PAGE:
Striker Vs. Hammer Which Wins?


Pistols of the 1911 pattern such as this GRP from Nighthawk Custom are usually carried
cocked and locked. With some holsters such as this Galco horizontal shoulder holster, a
safety strap can be snapped between the hammer and slide providing additional security.

We really like sharing thoughts and conversations with Handgunner readers. Editor Roy suggested a column in response to this comment he got: “I’ve shot enough to know the difference between striker-fired pistols and hammer-fired, but what I don’t know are the pros and cons of selecting one type over another — John Ashjian.”

Interesting question, John, though I’m not sure there’s a definitive answer. Both designs have their attributes, and depending on intended use can be positive or negative. As a further complication there are variations of both basic designs. My Beretta 92D for example, has a hammer but no hammer spur and cannot be cocked.

In some striker-fired models, like the Glock, the mainspring is partially compressed when a cartridge is chambered. The trigger has to then move far enough to fully compress it before releasing the sear to fire. With others, like the Springfield XD series, the mainspring is fully compressed and requires only a short trigger movement to fire.

A hammer/sear design can be tuned and fitted to provide a very crisp, short, light trigger break. Examples are a cocked S&W revolver, S&W 41 target .22, or a tuned 1911 trigger. So is this an advantage or a disadvantage?

The Glock 19 (striker-fired) is a bit larger than the EMP, not quite as easy to conceal,
but makes up for it by holding 15 cartridges vs. nine for the EMP.

Most competition shooters and handgun hunters consider a crisp, short, light pull an advantage. For a defensive handgun likely to be used under high stress and the resulting loss of fine motor skills, it might well be a disadvantage.

With a design such as the 1911, if a trigger pull results in a “click,” possibly due to a light primer strike, the hammer can be thumb-cocked for a second try. Most current instructors feel this is a waste of time. Instead they teach a broad-spectrum drill. If the gun clicks, smack the magazine to ensure it’s seated and locked, rack the slide and fire.

In a hammer design, the weight of the hammer provides considerable momentum to drive the firing pin, striking the primer a brisk blow, enhancing ignition. With some holster designs a safety strap can be snapped between the hammer and the frame, providing additional security.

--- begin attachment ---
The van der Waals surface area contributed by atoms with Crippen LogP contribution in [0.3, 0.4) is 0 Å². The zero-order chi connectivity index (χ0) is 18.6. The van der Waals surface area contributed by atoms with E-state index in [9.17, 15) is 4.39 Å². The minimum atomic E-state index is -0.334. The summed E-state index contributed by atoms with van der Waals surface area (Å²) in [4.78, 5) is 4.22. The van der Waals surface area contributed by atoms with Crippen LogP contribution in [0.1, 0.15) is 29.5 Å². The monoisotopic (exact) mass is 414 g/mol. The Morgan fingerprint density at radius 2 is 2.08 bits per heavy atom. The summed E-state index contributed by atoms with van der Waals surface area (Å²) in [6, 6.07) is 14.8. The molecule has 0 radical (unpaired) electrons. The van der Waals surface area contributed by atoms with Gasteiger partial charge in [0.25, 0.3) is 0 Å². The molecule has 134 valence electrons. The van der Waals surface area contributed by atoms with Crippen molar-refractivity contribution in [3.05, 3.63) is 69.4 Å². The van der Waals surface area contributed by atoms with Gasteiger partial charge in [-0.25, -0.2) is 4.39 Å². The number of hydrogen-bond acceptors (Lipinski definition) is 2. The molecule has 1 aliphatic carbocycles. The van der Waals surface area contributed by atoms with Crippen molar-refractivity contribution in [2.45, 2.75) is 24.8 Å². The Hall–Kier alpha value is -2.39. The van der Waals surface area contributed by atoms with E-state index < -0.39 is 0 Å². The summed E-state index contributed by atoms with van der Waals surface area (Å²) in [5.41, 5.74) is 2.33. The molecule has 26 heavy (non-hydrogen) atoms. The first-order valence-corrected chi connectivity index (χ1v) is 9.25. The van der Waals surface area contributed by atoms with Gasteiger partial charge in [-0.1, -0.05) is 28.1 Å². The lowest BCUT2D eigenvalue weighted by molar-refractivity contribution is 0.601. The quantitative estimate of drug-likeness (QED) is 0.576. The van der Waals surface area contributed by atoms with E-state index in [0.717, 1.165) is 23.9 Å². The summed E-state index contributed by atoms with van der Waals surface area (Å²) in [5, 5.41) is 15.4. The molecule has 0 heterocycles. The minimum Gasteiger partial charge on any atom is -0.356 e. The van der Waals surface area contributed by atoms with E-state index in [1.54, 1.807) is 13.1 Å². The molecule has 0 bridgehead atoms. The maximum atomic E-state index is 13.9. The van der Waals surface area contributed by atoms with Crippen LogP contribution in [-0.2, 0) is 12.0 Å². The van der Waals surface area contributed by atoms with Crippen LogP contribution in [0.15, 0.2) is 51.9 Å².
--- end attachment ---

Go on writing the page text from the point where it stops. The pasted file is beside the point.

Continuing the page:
If you want to store the unloaded pistol with the mainspring relaxed, the hammer spur provides the option of carefully lowering the hammer with the thumb. The hammer also provides immediate visual or tactile confirmation as to whether it’s cocked (though not, of course, whether there’s a cartridge in the chamber).

Some designs have several carry options: mag loaded/chamber empty, hammer down/loaded chamber, DA first shot, cocked and locked, etc.

There’s a risk the hammer spur can snag on clothes, especially if the handgun is being carried concealed. And, with some older designs, a sharp blow on an exposed hammer, such as from the gun being dropped, can cause it to fire. But training can help overcome this sort of thing.

One of my favorite and most-used carry pistols is the Springfield Armory EMP.
It conceals well and has an outstanding trigger pull. This one has had the frame
checkered 30 lpi by the Springfield Custom Shop.


There’s no hammer to snag on clothes, or to be struck should the gun be dropped. Trigger pull is consistent for every shot, although it may not be as crisp as many SA triggers. The manual of arms is simple: Insert loaded magazine, chamber a round, holster pistol and go about your business. Some do have the option of a manual safety you can engage after loading.

Since the striker is light compared to a hammer, the mainspring is usually stronger to help provide the energy for positive ignition. Many (not all) striker-fired pistols have no “second strike” option. A “click” means running the slide again to cock the striker. Many (again, not all) require the pistol to be dry-fired on an empty chamber before disassembly, or if the shooter wants to relax the mainspring before storing the pistol.

If I look at my most-used handguns the majority are hammer fired, mainly because I used 1911 pattern pistols in competition for years, and I also like revolvers, too. But, there are several striker-fired favorites as well. I must say, I really don’t worry about the issue one way or another.

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